Entry Number Three in the Quick and Easy Guides series from Oni Press/Limerence focuses on sex and disability. Unlike the previous two books, They/Them Pronouns and Queer and Trans Identities, this book seems more targeted toward disabled readers rather than an informative guide for abled readers. Topics include defining disability, consent, rejection, modifications for various disabilities and, largely, communication.
Kiss Number 8 wasn't quite what I was expecting and I'm not sure how to discuss it without spoilers. I'll try to be vague in the main review, but I've added a spoiler at the end for those who want to be prepared.
Gender Queer, like the life depicted in its pages, is difficult to sum up in just a few hundred words. Maia Kobabe (e, em, eir pronouns) describes eir life from an unconventional childhood spent partly off the grid and homeschooled to eir current mid-twenties as a gender queer person making comics and still on a quest of self-discovery. It's not an easy read and no one should go into it expecting answers, a universal experience applicable to all gender-questioning individuals or a straightforward narrative.
If you've been following along, you know that we've been working to make a home for coverage of comics for kids. For several reasons, this can't be that home.
It's always tricky to give one solid review of a book that contains multiple stories, and Hide & Seek is no different. According to the first page, each of the three stories came from the same set of five prompts:
When DC announced they were launching new lines for kids and teens, Zoom and Ink respectively, fans everywhere were excited. And for good reason, as any medium requires an on-ramp for new readers and particularly younger readers. Hook 'em early and they'll read be readers for life and all that. The two lines are being merged into one for all younger readers now with titles for teens under the general DC banner, but that's a story for another time. In the meanwhile, they're still releasing the full line-up of graphic novels they announced earlier this year, which is full of really exciting, diversely populated titles.
Before I hop into the review on this one, I'd like to note that colorists rarely get the attention they deserve. Though her name isn't on the cover, Sarah Stern's colors set the Autumn/Halloween tone for Pumpkinheads and the book wouldn't be the same without her.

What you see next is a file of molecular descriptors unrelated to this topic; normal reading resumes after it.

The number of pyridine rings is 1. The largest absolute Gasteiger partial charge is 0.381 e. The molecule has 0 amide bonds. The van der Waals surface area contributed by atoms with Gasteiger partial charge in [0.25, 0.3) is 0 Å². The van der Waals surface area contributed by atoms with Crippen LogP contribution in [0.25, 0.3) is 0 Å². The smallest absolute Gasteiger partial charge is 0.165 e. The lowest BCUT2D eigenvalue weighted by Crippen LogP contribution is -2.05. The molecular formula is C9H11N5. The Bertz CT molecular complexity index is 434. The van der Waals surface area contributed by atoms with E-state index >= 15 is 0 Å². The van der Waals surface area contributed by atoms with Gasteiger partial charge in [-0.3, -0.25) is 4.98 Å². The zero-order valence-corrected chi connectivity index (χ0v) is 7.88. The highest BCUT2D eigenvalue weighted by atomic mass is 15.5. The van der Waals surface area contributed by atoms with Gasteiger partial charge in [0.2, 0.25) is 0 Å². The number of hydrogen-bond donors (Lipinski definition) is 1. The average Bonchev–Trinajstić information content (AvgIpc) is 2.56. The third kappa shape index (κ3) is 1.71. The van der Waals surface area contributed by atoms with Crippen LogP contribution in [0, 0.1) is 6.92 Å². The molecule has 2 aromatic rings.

This was adorable. Seriously, you take a look at that cover and you'll get exactly what you expect. A queer witch and werewolf who were friends as kids are reunited as young adults to defeat a few bad guys and fall (back) in love. Both love interests are Asian and queer. Nova is a Hard of Hearing witch living with her two grandmas following the death of her parents. (Older queer women FTW!) Tam is a non-binary werewolf who has run away from an abusive situation only to end up in a magical forest fighting a demon horse.
Featuring two queer heroines forging their own paths in the Old West, this graphic novel is a fun and thoughtful adventure romance. Grace is a trans Georgian belle (sans money) escaping service in the Confederate army when she meets Flor, a queer Latinx lady bandit. It's a meet-disaster that turns into a working relationship when Flor realizes that she can't ransom Grace. Then as the two of them work together to uncover a Confederate plot, their relationship turns into something more romantic. The whole thing is adorable.
When Sleepless first came out, I was so excited that I subscribed to issues at my local comic shop. We covered the first issue back then, but since the series is now complete with two volumes, it's time for a full review. Everything I loved in that first issue continued throughout the series, so let's talk a bit about what made Sleepless an excellent romance/adventure comic.